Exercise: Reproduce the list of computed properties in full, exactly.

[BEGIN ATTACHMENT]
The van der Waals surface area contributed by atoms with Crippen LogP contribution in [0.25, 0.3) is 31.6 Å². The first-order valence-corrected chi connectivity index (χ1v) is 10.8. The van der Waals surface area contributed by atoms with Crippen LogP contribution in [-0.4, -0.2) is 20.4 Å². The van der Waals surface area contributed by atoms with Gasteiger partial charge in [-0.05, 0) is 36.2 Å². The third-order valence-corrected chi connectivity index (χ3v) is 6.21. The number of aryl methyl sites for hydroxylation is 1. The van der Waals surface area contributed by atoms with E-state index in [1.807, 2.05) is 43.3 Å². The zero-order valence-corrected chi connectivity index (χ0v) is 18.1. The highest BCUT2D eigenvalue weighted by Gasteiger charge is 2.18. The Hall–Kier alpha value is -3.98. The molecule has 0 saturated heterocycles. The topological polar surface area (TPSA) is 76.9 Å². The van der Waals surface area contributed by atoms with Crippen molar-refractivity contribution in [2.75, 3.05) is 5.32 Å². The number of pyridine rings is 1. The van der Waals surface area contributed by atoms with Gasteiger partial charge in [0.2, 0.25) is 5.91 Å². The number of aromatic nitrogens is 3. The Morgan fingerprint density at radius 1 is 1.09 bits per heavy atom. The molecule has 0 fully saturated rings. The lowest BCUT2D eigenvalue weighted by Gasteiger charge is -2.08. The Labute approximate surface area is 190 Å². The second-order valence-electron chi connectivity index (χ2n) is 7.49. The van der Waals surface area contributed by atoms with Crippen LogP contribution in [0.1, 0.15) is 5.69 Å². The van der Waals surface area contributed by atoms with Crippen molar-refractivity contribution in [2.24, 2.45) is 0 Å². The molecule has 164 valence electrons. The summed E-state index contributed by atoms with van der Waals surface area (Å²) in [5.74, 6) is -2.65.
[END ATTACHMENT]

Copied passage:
The van der Waals surface area contributed by atoms with Crippen LogP contribution in [0.25, 0.3) is 31.6 Å². The first-order valence-corrected chi connectivity index (χ1v) is 10.8. The van der Waals surface area contributed by atoms with Crippen LogP contribution in [-0.4, -0.2) is 20.4 Å². The van der Waals surface area contributed by atoms with Gasteiger partial charge in [-0.05, 0) is 36.2 Å². The third-order valence-corrected chi connectivity index (χ3v) is 6.21. The number of aryl methyl sites for hydroxylation is 1. The van der Waals surface area contributed by atoms with E-state index in [1.807, 2.05) is 43.3 Å². The zero-order valence-corrected chi connectivity index (χ0v) is 18.1. The highest BCUT2D eigenvalue weighted by Gasteiger charge is 2.18. The Hall–Kier alpha value is -3.98. The molecule has 0 saturated heterocycles. The topological polar surface area (TPSA) is 76.9 Å². The van der Waals surface area contributed by atoms with Crippen molar-refractivity contribution in [2.75, 3.05) is 5.32 Å². The number of pyridine rings is 1. The van der Waals surface area contributed by atoms with Gasteiger partial charge in [0.2, 0.25) is 5.91 Å². The number of aromatic nitrogens is 3. The Morgan fingerprint density at radius 1 is 1.09 bits per heavy atom. The molecule has 0 fully saturated rings. The lowest BCUT2D eigenvalue weighted by Gasteiger charge is -2.08. The Labute approximate surface area is 190 Å². The second-order valence-electron chi connectivity index (χ2n) is 7.49. The van der Waals surface area contributed by atoms with Crippen LogP contribution in [0.1, 0.15) is 5.69 Å². The van der Waals surface area contributed by atoms with Crippen molar-refractivity contribution in [2.24, 2.45) is 0 Å². The molecule has 164 valence electrons. The summed E-state index contributed by atoms with van der Waals surface area (Å²) in [5.74, 6) is -2.65.